I left Washington DC yesterday with lots on my mind.  I found myself doing the same thing that morning that I was doing six months earlier at the turn of the New Year: sitting on the stoop at my friend’s apartment with my phone in hand listening to some music I’d worked on when I had a free minute.  I don’t create stuff often and these days its more or less when I have something to write about.  The six months in between January and July 2 have been interesting.  A lot has gone on in from my mother having surgery, the blog taking off, establishing and the ending of connections and such.  At the halfway point of the year, I found myself thinking about two things: who I was conversing with six months while heading home and closure.

People want closure on their terms.  If its a relationship we want a big moment of debriefing so that we can move on knowing where we went wrong, and that big aha moment where we can walk away knowing where you and that other person stand.  Many times people wait around waiting for it hoping one day that conversation comes along, wind up never ending that chapter, and bringing that baggage into the next relationship.  More than likely, that conversation is never coming.  When it does, its almost never good because one person walks away with feelings conjured back up.  I’m not saying that looking for this is a bad thing.  Everyone wants to know what someone they care about thinks of them and what they can do differently to avoid things ending similarly (Chances are its a similar pattern of relationships with the same kinds of people).

I think the only thing flawed about this wanting closure is allowing your fate to be in someone else’s hands.  I’m a firm believer in making your own closure.  It is up to yourself whether or not you bring open wounds into new circumstances.  Yes, some wounds are harder to heal and may take the right person coming along to right a few wrongs.  But as much as possible, make your own closure.  For a long time, my coping mechanism was to keep moving on like things never happened.  It wasn’t me acting in denial, I used my flaw of thinking about several things at once as a strength and would keep busy with all the other things on my mind.  Not the best practice because while on a day to day basis I was alright but I didn’t wind up actually dealing with whatever was in the back of my mind.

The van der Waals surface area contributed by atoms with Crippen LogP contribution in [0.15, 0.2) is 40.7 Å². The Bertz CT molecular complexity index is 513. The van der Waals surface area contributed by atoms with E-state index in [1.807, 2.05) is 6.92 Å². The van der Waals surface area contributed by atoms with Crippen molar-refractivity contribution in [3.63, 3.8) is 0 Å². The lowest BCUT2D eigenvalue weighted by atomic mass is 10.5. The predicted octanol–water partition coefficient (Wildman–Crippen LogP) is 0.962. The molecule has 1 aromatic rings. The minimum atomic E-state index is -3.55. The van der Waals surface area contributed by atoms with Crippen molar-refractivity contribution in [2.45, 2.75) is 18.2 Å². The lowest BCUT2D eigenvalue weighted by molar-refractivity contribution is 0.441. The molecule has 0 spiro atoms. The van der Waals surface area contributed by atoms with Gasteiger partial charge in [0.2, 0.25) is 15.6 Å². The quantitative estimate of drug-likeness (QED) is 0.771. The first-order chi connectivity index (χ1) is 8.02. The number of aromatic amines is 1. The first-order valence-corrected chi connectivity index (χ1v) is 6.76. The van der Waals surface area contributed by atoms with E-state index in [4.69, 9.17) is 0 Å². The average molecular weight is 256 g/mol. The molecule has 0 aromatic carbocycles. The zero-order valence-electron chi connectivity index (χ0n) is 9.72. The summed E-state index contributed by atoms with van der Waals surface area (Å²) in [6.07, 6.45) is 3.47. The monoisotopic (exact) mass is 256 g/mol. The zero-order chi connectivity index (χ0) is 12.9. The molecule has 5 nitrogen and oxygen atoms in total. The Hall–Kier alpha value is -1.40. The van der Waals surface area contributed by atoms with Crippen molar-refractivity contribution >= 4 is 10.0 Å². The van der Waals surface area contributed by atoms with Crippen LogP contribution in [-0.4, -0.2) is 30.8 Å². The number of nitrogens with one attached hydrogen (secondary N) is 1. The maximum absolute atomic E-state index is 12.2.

Even now, its a hard habit to break.  When Timile passed away, the first thought in my mind was about doing whatever I had to do to get Cydney back.  Eventually, I dealt with it.  When Timile was diagnosed, I knew there was a good chance that she wouldn’t survive her fight with cancer.  Eventually things got worse and worse and the idea of it being just Cydney and I seemed more real.  When the day came, I wasn’t devastated because I had prepared myself for it.  Was it the hardest day of my life? Yes.  But I spent most of it being there for friends and family who took it hard.

There is no one way to make your own closure.  Everyone is different.  If your goal is to find peace and understanding, you will find a way to it.  The best way to do so is to be aware of your flaws.  Personally, I analyze everything.  When things go awry, I obsess over minor details and can’t think about anything but what did I miss.  Not wanting to deal with a counterproductive flaw became my motivation.  I look at a situation or person and I run the gamut of possibilities that can happen.  Looking at their patterns of behavior or how they react to certain questions, I make predictions and narrow things down by probability.  They usually wind up being correct.  I prepare myself for just about everything.  When things don’t turn out as I plan, I just tell myself “It’s not for me to understand right now.”  Of course parts of me want to break down every facet and interaction with people.  When I do, I just tell myself that same quote until it becomes habit.

How does all of this tie into where I was six months ago, who I was conversing with, and what I was listening to?  Well, I wrote a song a week or two after in leaving January that predicted exactly how things would turn out: “It ain’t hard to tell, the exception’s the norm.  Because you make it all the time, and you follow form.  All you can do is brace yourself because the forecast says here comes the storm.”

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